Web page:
Taking the subway?

by Eszter Hargittai on May 24, 2004

You better have a good reason.. and be able to produce identification as well. [Via IP.]

All gone to look for America …

by Daniel on May 24, 2004

From Instapundit

And here’s a question: Freedom of the press, as it exists today (and didn’t exist, really, until the 1960s) is unlikely to survive if a majority — or even a large and angry minority — of Americans comes to conclude that the press is untrustworthy and unpatriotic. How far are we from that point?

And over at USS Clueless:

When I’ve read news reports lately about some kinds of obnoxious protests, I have mused to myself, “Perhaps it’s time to issue shoot-to-kill orders to security guards.” Perhaps if some people who made grandstanding protests ended up dead, it might cause others to start really thinking about the consequences of their behavior.

There used to be a shining city on a hill … what the hell happened to it? I’m pretty sure that there might be some “consequences” in allowing the United States of America to become the sort of place where newspapers are censored and demonstrators are shot dead for being “obnoxious”. I think I’d be prepared to pay quite a high price to avoid finding out what they were.

Update Should probably make it clear that den Beste steps back from the brink of actually recommending that protestors be shot. But it’s not obvious he’d object over much if they started doing it.

Ooops

by Eszter Hargittai on May 24, 2004

Remember our discussion of the Erdõs number and the eBay bid that followed? The Chronicle is on the story, sort of. There is not one word about humor in that whole piece.. or that it all started out with a light-hearted discussion on blogs. Talk about taking a story out of context. I realize Bill may have posted the bid in all seriousness, but I think a better coverage would have included a mention of how it all came about, which is perfectly clear from his initial post. One interesting point gets no mention in the piece: John’s suggestion that offering co-authorship for free and no labor may be an even better deal for those with a high Erdõs number. (He meant it as a joke! I better add that again before John gets accused of wanting to undercut the system.) I guess in the context of The Chronicle piece that’s less scandelous.. and thus not worthy of coverage. I think I’ll go read The Onion now. [Thanks to my friend Gabriel for pointing me to The Chronicle piece.]

UPDATE: Read about Bill Tozier’s reactions here. Also, to clarify, the article does say in the beginning “The auction began as a bit of fun,” but if you read the whole piece, that part is soon forgotten.

Copenhagen Con ?

by John Quiggin on May 24, 2004

I’ve written a couple of posts critical of the Copenhagen Consensus exercise being run by Bjorn Lomborg”s Environmental Assessment Institute and The Economist. The stated objective is to take a range of problems facing developing countries, and get an expert panel to form a consensus on which ones should be given the highest priority. This is a reasonable-sounding idea, and the process has produced some useful contributions in the form of papers by experts arguing the importance of particular problems.

There are however, two big difficulties.

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Mr Money, meet Ms. Mouth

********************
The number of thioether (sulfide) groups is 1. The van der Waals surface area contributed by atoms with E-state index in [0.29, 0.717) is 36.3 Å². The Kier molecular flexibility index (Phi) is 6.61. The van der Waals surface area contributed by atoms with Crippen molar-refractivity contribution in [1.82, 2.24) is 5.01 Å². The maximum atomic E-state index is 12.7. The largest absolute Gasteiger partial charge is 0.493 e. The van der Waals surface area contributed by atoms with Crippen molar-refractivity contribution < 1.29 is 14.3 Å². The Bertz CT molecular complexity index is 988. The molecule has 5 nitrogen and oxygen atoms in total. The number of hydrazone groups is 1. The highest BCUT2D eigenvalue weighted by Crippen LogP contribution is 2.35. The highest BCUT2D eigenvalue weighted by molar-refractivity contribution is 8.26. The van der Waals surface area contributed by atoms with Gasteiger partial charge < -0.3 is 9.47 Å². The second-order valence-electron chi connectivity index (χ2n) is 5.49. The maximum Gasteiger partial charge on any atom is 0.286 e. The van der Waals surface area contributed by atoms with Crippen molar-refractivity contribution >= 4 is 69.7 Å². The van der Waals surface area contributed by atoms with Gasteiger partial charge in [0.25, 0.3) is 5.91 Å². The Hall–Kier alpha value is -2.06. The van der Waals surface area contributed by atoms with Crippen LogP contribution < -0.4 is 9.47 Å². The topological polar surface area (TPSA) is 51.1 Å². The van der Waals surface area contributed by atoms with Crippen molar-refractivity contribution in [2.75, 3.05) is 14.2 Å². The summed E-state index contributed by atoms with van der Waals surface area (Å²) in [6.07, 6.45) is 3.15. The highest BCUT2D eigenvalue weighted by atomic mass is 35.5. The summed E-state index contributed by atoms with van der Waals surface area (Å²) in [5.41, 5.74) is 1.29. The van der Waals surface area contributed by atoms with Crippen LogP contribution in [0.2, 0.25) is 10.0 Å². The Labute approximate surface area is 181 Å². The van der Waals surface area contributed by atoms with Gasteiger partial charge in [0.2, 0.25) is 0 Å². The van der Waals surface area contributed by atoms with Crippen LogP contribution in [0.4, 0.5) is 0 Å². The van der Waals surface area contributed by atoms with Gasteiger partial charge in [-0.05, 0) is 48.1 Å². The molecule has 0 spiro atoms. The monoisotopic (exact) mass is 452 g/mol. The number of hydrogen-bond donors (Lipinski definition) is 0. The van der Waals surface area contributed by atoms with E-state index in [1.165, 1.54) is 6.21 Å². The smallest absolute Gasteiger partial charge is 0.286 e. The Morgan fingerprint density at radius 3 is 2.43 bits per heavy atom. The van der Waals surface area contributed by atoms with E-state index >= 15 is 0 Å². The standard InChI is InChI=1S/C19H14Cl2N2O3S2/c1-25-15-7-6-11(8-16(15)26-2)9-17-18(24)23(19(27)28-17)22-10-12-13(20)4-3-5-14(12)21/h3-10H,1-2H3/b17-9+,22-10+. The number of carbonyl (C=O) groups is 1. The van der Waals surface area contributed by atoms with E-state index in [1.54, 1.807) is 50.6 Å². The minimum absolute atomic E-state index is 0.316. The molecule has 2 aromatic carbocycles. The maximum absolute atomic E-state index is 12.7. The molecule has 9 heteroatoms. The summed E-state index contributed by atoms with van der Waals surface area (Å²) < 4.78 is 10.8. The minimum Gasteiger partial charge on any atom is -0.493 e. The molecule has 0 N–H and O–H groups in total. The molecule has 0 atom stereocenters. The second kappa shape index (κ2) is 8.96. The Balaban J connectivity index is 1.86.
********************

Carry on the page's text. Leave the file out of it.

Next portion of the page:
by Daniel on May 24, 2004

We’ve had more than a few things to say about the Iowa Electronic Markets over the life of Crooked Timber. In particular, John and myself have defended the view that these markets do not appear to offer marginal information above and beyond published opinion polls.

Some would say that this is fighting talk, and that if we really thought this, we ought to be trying to make some money out of it. So here goes …

Big thanks to Nasi Lemak for sharing a dataset of historical poll data with me. I have used that data to construct and backtest a trading system for the IEM Kerry vote-share contract (KERR) which uses only published poll data and generates favourable backtesting over the last four months. The equity curve for this system so far is below the fold; I plan to use it to trade the IEM vote-share market over the rest of the campaign.

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Another one for the pile

by Kieran Healy on May 24, 2004

My pile of Books to Read grew considerably over the past two months (though not as much as my pile of books to “not read”:https://www.crookedtimber.org/archives/001011.html). Robert C. Allen’s “Farm to Factory: A Reinterpretation of the Soviet Industrial Revolution”:http://www.amazon.com/exec/obidos/ASIN/0691006962/kieranhealysw-20/ref=nosim/ sounds interesting, though I’m not likely to get to it. It makes the argument that, comparatively, the Russian economy was very successful from the late 1920s to the early 1970s. The gray world of ’70s Communism wasn’t exactly “Big Rock Candy Mountain”:http://ingeb.org/songs/onasumme.html, but economically it was in the same league as second-tier capitalist countries like those on the European semi-periphery. Considering that Russia was barely post-feudal when the Soviets arrived, this is (to coin a phrase) a big leap forward — at least comparable to the growth-rates of many of the advanced capitalist democracies, and much better than almost all other “developing” countries over the same period.

The book seems like a strong effort to separate the question of economic growth from the political dimensions of Soviet failure. Allen argues that Stalin’s brutal collectivization schemes didn’t do much for growth rates and that most of the benefits of mid-century growth were squandered by bad decisions from the Kremlin gerontocracy. I’ll wait for a full book report from “Brad DeLong”:http://www.j-bradford-delong.net/movable_type/.